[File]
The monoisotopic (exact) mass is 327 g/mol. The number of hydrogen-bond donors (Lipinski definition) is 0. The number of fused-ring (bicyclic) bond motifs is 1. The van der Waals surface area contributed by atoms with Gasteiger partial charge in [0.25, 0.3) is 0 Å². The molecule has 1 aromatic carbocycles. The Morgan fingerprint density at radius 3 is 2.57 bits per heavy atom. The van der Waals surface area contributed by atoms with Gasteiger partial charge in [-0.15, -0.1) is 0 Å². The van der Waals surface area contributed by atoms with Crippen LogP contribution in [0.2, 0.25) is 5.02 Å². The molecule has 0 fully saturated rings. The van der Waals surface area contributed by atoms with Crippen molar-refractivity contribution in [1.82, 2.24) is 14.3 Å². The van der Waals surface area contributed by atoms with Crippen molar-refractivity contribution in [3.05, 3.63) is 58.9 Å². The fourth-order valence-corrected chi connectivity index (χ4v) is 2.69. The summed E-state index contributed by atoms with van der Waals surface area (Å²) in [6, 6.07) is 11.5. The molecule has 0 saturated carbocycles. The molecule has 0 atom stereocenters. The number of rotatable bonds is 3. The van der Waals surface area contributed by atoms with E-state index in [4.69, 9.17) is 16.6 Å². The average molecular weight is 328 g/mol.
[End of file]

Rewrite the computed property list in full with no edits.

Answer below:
The monoisotopic (exact) mass is 327 g/mol. The number of hydrogen-bond donors (Lipinski definition) is 0. The number of fused-ring (bicyclic) bond motifs is 1. The van der Waals surface area contributed by atoms with Gasteiger partial charge in [0.25, 0.3) is 0 Å². The molecule has 1 aromatic carbocycles. The Morgan fingerprint density at radius 3 is 2.57 bits per heavy atom. The van der Waals surface area contributed by atoms with Gasteiger partial charge in [-0.15, -0.1) is 0 Å². The van der Waals surface area contributed by atoms with Crippen LogP contribution in [0.2, 0.25) is 5.02 Å². The molecule has 0 fully saturated rings. The van der Waals surface area contributed by atoms with Crippen molar-refractivity contribution in [1.82, 2.24) is 14.3 Å². The van der Waals surface area contributed by atoms with Crippen molar-refractivity contribution in [3.05, 3.63) is 58.9 Å². The fourth-order valence-corrected chi connectivity index (χ4v) is 2.69. The summed E-state index contributed by atoms with van der Waals surface area (Å²) in [6, 6.07) is 11.5. The molecule has 0 saturated carbocycles. The molecule has 0 atom stereocenters. The number of rotatable bonds is 3. The van der Waals surface area contributed by atoms with E-state index in [4.69, 9.17) is 16.6 Å². The average molecular weight is 328 g/mol.